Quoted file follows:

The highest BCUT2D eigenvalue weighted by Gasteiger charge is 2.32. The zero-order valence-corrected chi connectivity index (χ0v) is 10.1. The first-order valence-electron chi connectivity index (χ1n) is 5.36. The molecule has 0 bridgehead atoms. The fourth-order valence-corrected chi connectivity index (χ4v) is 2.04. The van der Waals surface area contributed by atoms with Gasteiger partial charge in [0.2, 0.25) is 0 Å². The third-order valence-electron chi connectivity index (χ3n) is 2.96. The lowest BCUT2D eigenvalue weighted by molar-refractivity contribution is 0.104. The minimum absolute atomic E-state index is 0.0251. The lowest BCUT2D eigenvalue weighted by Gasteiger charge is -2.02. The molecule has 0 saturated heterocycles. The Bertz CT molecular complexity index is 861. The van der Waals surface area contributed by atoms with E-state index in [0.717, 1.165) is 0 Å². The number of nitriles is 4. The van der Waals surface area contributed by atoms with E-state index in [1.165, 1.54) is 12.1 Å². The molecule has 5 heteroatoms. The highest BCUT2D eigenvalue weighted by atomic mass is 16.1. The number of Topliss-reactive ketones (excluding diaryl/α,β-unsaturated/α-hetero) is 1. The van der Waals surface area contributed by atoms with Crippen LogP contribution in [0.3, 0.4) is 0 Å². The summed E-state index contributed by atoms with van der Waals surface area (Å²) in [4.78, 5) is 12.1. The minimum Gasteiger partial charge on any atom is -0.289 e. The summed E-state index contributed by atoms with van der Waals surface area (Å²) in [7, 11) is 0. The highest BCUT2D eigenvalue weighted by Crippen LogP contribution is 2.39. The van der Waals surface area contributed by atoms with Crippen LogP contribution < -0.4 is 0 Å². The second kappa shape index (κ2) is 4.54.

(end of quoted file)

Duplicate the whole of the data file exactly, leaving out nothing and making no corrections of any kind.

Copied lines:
The highest BCUT2D eigenvalue weighted by Gasteiger charge is 2.32. The zero-order valence-corrected chi connectivity index (χ0v) is 10.1. The first-order valence-electron chi connectivity index (χ1n) is 5.36. The molecule has 0 bridgehead atoms. The fourth-order valence-corrected chi connectivity index (χ4v) is 2.04. The van der Waals surface area contributed by atoms with Gasteiger partial charge in [0.2, 0.25) is 0 Å². The third-order valence-electron chi connectivity index (χ3n) is 2.96. The lowest BCUT2D eigenvalue weighted by molar-refractivity contribution is 0.104. The minimum absolute atomic E-state index is 0.0251. The lowest BCUT2D eigenvalue weighted by Gasteiger charge is -2.02. The molecule has 0 saturated heterocycles. The Bertz CT molecular complexity index is 861. The van der Waals surface area contributed by atoms with E-state index in [0.717, 1.165) is 0 Å². The number of nitriles is 4. The van der Waals surface area contributed by atoms with E-state index in [1.165, 1.54) is 12.1 Å². The molecule has 5 heteroatoms. The highest BCUT2D eigenvalue weighted by atomic mass is 16.1. The number of Topliss-reactive ketones (excluding diaryl/α,β-unsaturated/α-hetero) is 1. The van der Waals surface area contributed by atoms with Crippen LogP contribution in [0.3, 0.4) is 0 Å². The summed E-state index contributed by atoms with van der Waals surface area (Å²) in [4.78, 5) is 12.1. The minimum Gasteiger partial charge on any atom is -0.289 e. The summed E-state index contributed by atoms with van der Waals surface area (Å²) in [7, 11) is 0. The highest BCUT2D eigenvalue weighted by Crippen LogP contribution is 2.39. The van der Waals surface area contributed by atoms with Crippen LogP contribution < -0.4 is 0 Å². The second kappa shape index (κ2) is 4.54.